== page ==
Side effects and late effects of treatment

Treatments for heart tumors can cause side effects. Which side effects your child might have depends on the type of treatment they receive, the dose, and how their body reacts. Talk with your child's treatment team about which side effects to look for and ways to manage them.

To learn more about side effects that begin during treatment for cancer, visit Side Effects.

Problems from cancer treatment that begin 6 months or later after treatment and continue for months or years are called late effects. Late effects of cancer treatment may include:

  • physical problems
  • changes in mood, feelings, thinking, learning, or memory
  • second cancers (new types of cancer) or other conditions

Some late effects may be treated or controlled. It is important to talk with your child's doctors about the possible late effects caused by some treatments. Learn more about Late Effects of Treatment for Childhood Cancer.

Follow-up care

As your child goes through treatment, they will have follow-up tests and check-ups. Some of the tests that were done to diagnose the tumor may be repeated to see how well the treatment is working. Decisions about whether to continue, change, or stop treatment may be based on the results of these tests.

Some of the tests will continue to be done from time to time after treatment has ended. The results of these tests can show if your child's condition has changed or if the tumor has recurred (come back).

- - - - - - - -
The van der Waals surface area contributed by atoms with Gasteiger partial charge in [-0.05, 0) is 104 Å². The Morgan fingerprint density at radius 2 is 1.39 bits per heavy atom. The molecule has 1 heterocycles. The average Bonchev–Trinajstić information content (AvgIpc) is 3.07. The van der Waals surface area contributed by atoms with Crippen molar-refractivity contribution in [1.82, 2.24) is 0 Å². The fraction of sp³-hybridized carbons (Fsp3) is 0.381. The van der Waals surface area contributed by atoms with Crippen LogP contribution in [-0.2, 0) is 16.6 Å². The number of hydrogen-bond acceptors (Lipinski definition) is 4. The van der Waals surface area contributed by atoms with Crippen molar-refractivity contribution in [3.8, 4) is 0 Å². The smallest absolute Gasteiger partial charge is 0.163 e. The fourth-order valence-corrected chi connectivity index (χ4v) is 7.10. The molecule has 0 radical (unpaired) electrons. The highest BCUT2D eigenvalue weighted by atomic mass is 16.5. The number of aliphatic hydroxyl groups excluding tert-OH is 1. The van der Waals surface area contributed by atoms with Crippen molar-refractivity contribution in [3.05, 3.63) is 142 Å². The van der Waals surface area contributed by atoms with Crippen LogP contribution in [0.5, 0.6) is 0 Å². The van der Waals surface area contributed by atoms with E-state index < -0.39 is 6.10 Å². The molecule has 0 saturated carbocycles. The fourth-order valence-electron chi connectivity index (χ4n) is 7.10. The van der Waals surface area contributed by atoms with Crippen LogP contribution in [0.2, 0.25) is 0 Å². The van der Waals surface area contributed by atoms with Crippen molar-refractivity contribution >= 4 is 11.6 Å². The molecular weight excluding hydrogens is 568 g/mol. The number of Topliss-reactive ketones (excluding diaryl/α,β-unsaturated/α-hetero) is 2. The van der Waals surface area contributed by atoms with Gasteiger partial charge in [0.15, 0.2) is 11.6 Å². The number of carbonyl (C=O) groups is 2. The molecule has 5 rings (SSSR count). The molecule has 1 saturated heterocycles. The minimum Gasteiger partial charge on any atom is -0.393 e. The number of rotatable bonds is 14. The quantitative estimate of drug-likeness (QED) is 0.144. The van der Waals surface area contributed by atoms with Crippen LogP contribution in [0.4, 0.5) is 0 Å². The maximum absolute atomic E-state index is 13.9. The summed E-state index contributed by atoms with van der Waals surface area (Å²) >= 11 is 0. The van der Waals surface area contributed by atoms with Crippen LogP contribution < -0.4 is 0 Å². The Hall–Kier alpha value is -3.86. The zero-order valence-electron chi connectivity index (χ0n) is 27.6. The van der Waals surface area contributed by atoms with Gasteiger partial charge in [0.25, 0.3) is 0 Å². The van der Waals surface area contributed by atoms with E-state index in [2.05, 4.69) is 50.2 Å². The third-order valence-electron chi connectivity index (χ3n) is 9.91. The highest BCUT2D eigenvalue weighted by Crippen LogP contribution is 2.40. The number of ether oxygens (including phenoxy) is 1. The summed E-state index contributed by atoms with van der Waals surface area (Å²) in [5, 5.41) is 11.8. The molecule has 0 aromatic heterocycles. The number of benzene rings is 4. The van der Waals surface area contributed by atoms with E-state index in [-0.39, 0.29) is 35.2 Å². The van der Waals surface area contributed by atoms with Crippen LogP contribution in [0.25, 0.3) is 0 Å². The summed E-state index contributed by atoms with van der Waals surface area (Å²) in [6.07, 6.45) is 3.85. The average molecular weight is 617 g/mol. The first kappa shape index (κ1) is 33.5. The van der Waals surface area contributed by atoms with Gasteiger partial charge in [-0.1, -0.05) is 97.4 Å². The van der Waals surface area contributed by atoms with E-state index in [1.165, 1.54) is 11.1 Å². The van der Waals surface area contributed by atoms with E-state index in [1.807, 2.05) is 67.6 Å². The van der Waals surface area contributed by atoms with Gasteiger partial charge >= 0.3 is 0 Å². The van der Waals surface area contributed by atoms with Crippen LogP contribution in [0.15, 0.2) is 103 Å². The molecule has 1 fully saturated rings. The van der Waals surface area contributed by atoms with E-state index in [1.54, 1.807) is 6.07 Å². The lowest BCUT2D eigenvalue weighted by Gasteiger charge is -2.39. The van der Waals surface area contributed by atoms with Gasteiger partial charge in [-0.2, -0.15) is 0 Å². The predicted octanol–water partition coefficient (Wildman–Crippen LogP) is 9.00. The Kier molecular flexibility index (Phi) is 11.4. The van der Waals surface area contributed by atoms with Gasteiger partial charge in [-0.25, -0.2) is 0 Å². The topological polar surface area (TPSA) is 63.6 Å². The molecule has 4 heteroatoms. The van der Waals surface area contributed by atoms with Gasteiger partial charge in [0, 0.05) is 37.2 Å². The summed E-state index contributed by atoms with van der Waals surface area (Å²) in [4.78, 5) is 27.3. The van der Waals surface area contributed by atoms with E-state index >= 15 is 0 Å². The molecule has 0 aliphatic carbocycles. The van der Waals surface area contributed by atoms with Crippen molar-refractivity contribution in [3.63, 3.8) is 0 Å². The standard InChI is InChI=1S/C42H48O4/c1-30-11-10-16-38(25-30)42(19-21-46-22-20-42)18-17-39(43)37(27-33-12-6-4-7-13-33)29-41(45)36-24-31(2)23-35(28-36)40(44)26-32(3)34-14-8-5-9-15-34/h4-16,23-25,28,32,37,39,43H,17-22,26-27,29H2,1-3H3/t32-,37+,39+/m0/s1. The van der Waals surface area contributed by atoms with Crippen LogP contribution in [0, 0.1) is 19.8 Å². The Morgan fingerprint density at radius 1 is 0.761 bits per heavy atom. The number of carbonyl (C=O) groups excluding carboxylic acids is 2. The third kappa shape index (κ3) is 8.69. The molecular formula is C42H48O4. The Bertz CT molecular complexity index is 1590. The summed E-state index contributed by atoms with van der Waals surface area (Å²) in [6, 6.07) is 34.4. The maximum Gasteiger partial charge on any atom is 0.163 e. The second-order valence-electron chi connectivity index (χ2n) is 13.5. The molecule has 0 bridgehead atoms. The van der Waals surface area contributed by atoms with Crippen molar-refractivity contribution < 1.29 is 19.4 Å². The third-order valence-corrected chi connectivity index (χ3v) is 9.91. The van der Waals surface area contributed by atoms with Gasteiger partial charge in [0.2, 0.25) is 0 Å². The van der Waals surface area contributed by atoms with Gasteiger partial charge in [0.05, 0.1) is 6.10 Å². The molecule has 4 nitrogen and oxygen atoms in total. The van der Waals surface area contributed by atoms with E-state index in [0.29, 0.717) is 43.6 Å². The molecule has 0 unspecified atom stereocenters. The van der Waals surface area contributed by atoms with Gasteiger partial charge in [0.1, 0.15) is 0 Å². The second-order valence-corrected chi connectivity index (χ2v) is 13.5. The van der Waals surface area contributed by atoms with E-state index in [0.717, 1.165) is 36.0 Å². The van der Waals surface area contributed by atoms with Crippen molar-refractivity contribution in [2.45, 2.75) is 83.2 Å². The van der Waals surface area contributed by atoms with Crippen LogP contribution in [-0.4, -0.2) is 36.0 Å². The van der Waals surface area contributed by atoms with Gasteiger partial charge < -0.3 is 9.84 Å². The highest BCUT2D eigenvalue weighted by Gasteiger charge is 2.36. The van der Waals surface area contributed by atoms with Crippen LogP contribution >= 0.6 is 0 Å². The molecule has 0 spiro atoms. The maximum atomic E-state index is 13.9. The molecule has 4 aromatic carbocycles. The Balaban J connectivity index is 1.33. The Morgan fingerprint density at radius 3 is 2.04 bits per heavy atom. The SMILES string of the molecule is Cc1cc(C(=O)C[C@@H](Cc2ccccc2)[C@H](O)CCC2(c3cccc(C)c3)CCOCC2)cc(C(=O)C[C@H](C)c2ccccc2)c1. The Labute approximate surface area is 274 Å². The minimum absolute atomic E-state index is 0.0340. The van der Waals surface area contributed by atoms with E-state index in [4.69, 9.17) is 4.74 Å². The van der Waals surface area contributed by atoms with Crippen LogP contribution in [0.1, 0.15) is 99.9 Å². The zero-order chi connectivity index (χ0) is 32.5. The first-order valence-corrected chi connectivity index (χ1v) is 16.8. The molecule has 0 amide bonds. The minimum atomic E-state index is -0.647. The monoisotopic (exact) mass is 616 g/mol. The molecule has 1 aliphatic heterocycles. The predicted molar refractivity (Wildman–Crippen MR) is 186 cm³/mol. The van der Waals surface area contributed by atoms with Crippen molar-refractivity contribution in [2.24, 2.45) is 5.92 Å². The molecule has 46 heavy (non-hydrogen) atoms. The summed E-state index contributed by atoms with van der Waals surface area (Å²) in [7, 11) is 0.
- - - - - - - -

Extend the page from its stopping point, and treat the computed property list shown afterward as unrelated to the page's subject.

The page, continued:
Coping with your child's cancer

When your child has a heart tumor, every member of the family needs support. Taking care of yourself during this difficult time is important. Reach out to your child's treatment team and to people in your family and community for support. To learn more, see Support for Families When a Child Has Cancer and the booklet Children with Cancer: A Guide for Parents.

Related resources

About This PDQ Summary

About PDQ

Physician Data Query (PDQ) is the National Cancer Institute's (NCI's) comprehensive cancer information database. The PDQ database contains summaries of the latest published information on cancer prevention, detection, genetics, treatment, supportive care, and complementary and alternative medicine. Most summaries come in two versions. The health professional versions have detailed information written in technical language. The patient versions are written in easy-to-understand, nontechnical language. Both versions have cancer information that is accurate and up to date and most versions are also available in Spanish.

PDQ is a service of the NCI. The NCI is part of the National Institutes of Health (NIH). NIH is the federal government’s center of biomedical research. The PDQ summaries are based on an independent review of the medical literature. They are not policy statements of the NCI or the NIH.

Purpose of This Summary

This PDQ cancer information summary has current information about the treatment of childhood cardiac (heart) tumors. It is meant to inform and help patients, families, and caregivers. It does not give formal guidelines or recommendations for making decisions about health care.

Reviewers and Updates